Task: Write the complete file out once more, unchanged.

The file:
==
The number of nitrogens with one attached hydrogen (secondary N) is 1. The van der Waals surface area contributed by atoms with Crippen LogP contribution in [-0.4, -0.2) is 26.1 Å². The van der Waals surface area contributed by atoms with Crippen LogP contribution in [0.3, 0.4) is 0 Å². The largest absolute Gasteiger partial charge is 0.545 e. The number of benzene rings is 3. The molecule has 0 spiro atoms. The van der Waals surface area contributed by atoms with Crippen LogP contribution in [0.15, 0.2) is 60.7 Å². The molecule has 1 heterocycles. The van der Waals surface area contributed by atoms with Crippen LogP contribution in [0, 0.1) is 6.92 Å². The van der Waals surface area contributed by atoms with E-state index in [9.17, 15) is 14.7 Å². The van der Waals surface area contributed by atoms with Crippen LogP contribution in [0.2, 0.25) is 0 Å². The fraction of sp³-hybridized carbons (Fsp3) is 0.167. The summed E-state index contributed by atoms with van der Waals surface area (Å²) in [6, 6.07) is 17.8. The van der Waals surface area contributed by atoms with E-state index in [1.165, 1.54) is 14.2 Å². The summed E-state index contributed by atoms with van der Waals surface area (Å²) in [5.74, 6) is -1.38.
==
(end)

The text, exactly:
The number of nitrogens with one attached hydrogen (secondary N) is 1. The van der Waals surface area contributed by atoms with Crippen LogP contribution in [-0.4, -0.2) is 26.1 Å². The van der Waals surface area contributed by atoms with Crippen LogP contribution in [0.3, 0.4) is 0 Å². The largest absolute Gasteiger partial charge is 0.545 e. The number of benzene rings is 3. The molecule has 0 spiro atoms. The van der Waals surface area contributed by atoms with Crippen LogP contribution in [0.15, 0.2) is 60.7 Å². The molecule has 1 heterocycles. The van der Waals surface area contributed by atoms with Crippen LogP contribution in [0, 0.1) is 6.92 Å². The van der Waals surface area contributed by atoms with E-state index in [9.17, 15) is 14.7 Å². The van der Waals surface area contributed by atoms with Crippen LogP contribution in [0.2, 0.25) is 0 Å². The fraction of sp³-hybridized carbons (Fsp3) is 0.167. The summed E-state index contributed by atoms with van der Waals surface area (Å²) in [6, 6.07) is 17.8. The van der Waals surface area contributed by atoms with E-state index in [1.165, 1.54) is 14.2 Å². The summed E-state index contributed by atoms with van der Waals surface area (Å²) in [5.74, 6) is -1.38.